Micro roasting to improve Kenyan coffee culture 

Doris Kend, organic coffee farmer Photo Mårten Wallendahl
Doris Kend, organic coffee farmer Photo Mårten Wallendahl
Coffee at western cafés have never been more expensive. While coffee farmers are paid a small fraction of the world´s second largest commodity. This can be changed thought teaching farmers about value addition and creating an internal market for the east African coffee. 

Entering the compound of Meru central coffee cooperative union, it´s easy to guess what is going on here. The smell of fresh roasted coffee is spread widelyinviting visitor to the newly built roasting facilities. This is where some of the cooperative members from the surrounding coffee farms bring their coffee. Through the process and roasting the beans become high value product, sold at various places around Kenya. The result is, the farmers get a bigger share of the retail price, rather than just shipping the green beans sold at the international coffee auctions.  

From tea to coffee 

Smallholder coffee farmers are normally far down in the chain, hardly profiting from the coffee sold. This is why We Effect is trying to help increase the farmers’ share of consumer prices through certifications and other value addition to the coffee beans. Many coffee producing countries lack a coffee drinking culture. This limits knowledge of how to refine the coffee to meet the market demands in the importing countries. Here, Meru is a small – but impressive – exception. 

– We have worked hard to promote coffee drinking and café culture locally. This has partly been possible thanks ttraining by We Effect, says Joseph Kiogora, who is the project manager in coffee cultivation at Meru central coffee cooperative union. 

Among other things, We Effect supported a barista training and helped establish a café in the centre of Meru. Today, the café culture is established and more and more locals pop in for a cup of espresso-based coffee, or high-quality filter coffee. 

Value addition is key 

Stella Kathure attended We Effect’s barista training in 2014. It was an important part of the process to increase the value of production in the area and learn the importance of local processing of the beans. Most coffee producers sell exclusively roasted beans, which are then bought by wholesalers and refined in the countries where the coffee is sold and consumed. In this way, the farmers especially lose a large part of the coffee profits. The more you process the raw materials, the greater part of the profits the primary producers can benefit from. In Kenya, very little coffee is consumed – so most of it is exported. Therefore, the idea of ​​the refinement project was to teach the locals to appreciate the coffee culture.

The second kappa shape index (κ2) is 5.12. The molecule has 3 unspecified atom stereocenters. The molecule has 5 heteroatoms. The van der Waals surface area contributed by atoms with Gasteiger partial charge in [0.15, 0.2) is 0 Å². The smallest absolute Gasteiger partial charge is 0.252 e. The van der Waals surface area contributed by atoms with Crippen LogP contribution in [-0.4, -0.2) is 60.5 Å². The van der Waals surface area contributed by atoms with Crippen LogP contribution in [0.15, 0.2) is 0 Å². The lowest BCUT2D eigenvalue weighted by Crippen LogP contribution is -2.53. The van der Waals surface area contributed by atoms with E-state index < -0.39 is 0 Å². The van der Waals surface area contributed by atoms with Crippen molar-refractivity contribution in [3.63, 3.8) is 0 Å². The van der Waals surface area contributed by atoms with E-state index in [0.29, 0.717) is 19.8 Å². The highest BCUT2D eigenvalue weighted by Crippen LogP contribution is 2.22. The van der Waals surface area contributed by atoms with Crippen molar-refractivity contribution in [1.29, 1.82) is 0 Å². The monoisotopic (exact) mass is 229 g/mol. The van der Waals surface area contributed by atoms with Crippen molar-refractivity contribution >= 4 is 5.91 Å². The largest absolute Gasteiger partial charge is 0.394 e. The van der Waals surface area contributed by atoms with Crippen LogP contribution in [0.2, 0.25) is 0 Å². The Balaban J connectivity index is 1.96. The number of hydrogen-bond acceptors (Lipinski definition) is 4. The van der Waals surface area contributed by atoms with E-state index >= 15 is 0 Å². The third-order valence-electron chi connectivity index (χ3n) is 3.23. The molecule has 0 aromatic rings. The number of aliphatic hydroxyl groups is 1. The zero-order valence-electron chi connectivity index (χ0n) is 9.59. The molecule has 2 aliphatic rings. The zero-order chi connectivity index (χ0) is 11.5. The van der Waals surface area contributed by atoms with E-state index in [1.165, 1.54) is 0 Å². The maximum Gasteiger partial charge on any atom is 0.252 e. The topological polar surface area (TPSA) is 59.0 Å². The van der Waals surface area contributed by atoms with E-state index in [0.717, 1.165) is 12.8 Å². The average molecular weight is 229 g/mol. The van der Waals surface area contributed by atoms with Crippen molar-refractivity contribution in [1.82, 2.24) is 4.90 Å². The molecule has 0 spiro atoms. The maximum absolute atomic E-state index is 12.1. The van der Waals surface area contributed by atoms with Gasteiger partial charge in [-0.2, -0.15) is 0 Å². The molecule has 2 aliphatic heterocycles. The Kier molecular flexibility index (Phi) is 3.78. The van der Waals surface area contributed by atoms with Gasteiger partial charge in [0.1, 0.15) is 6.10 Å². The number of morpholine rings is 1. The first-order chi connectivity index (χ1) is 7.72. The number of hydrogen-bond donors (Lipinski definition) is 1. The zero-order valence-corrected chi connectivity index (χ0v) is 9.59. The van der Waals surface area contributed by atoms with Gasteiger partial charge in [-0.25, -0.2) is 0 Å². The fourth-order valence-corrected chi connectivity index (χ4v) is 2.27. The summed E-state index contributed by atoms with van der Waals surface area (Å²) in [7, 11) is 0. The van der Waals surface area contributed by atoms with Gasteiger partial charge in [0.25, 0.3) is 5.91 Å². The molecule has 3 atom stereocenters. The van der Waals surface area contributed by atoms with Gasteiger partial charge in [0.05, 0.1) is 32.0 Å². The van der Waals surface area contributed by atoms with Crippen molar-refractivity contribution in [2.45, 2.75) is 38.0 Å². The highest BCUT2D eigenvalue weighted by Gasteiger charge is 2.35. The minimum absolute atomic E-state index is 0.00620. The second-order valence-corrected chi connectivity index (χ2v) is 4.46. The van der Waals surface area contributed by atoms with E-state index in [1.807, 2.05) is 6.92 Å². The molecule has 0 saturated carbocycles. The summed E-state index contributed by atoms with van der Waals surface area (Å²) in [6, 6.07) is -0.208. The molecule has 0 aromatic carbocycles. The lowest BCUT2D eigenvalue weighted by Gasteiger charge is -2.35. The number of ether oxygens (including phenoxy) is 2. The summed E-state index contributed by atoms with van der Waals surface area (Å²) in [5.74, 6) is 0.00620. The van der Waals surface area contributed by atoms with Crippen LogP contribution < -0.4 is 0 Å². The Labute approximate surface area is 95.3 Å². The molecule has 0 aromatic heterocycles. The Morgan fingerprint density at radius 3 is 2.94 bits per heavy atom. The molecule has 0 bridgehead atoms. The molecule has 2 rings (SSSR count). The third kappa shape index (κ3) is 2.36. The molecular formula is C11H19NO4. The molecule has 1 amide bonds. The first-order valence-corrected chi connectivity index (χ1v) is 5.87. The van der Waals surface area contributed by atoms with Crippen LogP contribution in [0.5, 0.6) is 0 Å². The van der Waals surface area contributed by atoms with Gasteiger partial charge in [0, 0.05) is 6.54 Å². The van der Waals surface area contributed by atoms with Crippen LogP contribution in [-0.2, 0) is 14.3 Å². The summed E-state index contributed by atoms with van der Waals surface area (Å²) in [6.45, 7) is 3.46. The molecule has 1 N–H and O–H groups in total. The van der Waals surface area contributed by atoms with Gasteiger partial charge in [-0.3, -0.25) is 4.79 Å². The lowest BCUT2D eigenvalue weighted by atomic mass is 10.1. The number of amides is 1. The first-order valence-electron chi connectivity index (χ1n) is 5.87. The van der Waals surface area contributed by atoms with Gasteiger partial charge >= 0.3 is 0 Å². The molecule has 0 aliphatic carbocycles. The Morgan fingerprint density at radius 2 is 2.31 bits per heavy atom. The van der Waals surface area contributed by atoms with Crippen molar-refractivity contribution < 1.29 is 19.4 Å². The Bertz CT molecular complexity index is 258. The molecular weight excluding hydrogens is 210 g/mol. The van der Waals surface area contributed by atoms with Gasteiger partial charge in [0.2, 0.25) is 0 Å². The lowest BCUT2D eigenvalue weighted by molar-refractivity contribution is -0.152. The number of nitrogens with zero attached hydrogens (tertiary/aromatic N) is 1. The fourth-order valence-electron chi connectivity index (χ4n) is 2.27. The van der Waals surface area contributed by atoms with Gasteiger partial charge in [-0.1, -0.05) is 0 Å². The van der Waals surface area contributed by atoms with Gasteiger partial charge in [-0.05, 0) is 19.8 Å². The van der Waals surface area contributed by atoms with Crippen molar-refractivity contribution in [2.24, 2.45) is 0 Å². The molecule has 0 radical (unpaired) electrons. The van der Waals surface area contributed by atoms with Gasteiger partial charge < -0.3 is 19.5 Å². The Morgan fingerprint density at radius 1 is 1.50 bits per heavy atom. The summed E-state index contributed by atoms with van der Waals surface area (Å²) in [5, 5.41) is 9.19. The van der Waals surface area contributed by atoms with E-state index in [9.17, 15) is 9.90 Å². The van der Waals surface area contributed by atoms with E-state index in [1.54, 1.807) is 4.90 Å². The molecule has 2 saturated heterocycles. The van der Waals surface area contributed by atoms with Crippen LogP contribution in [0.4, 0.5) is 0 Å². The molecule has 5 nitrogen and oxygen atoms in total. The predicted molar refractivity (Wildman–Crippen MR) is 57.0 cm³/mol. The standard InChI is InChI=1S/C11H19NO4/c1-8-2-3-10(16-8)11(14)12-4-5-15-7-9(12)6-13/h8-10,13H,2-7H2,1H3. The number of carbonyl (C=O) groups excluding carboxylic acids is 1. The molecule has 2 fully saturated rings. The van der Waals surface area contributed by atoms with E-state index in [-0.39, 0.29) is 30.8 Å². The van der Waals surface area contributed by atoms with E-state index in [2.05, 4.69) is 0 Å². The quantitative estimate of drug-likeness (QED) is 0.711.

– It has a big impact. It´s been a boost when we started serving espresso-based coffee drinks. The milk also comes from local cooperatives, so everything is locally produced, Stella says foaming milk behind the counter. 

Own coffee lab 

Meru farmers know their beans are high quality produce. That is proven by the classifications at the coffee auctions. But cultivating fine beans and roasting a high-quality coffee are different things. Therefore, the Union has invested both time and money in refining roasting processes and developing coffee brewingas well as training their staff on the processing. 

The Union received expert help from the Netherlands, where the UTZ-certification organization is based. The farmers are now UTZ-certified, as a result of audits of the production, but also results in increased transparency and higher value for the coffee, says Fredrick Mburugu, CEO of the coffee union. 

– This also helps expanding the customer base. Many buyers only purchase certified coffee. That is why we are now helping our farmers also getting the Faritrade certificates, he says. 

Organic coffee shortage 

Eric says that the farmers profit has increased thanks to the certificates and the opportunities to process the beans locally. But much could still be improved. Among other things, there is a growing demand for organic coffeethat could give farmers higher price for production. 

– Many of our farmers already grow high-quality organic coffee. But iis very labour intense, as fertilizers and pesticides are prohibited. One problem is that the total production of organic coffee is too small to separate from the non-organic. This means that most organic coffee is sold as non-organic, not getting the premium, Eric explains. 

– But now, we invest in bigger roasting facilitiesWe´ll put more effort in marketing and resale networks in cities around Kenya. This could have a great impact on the farmers´ income in the region, Eric says happily.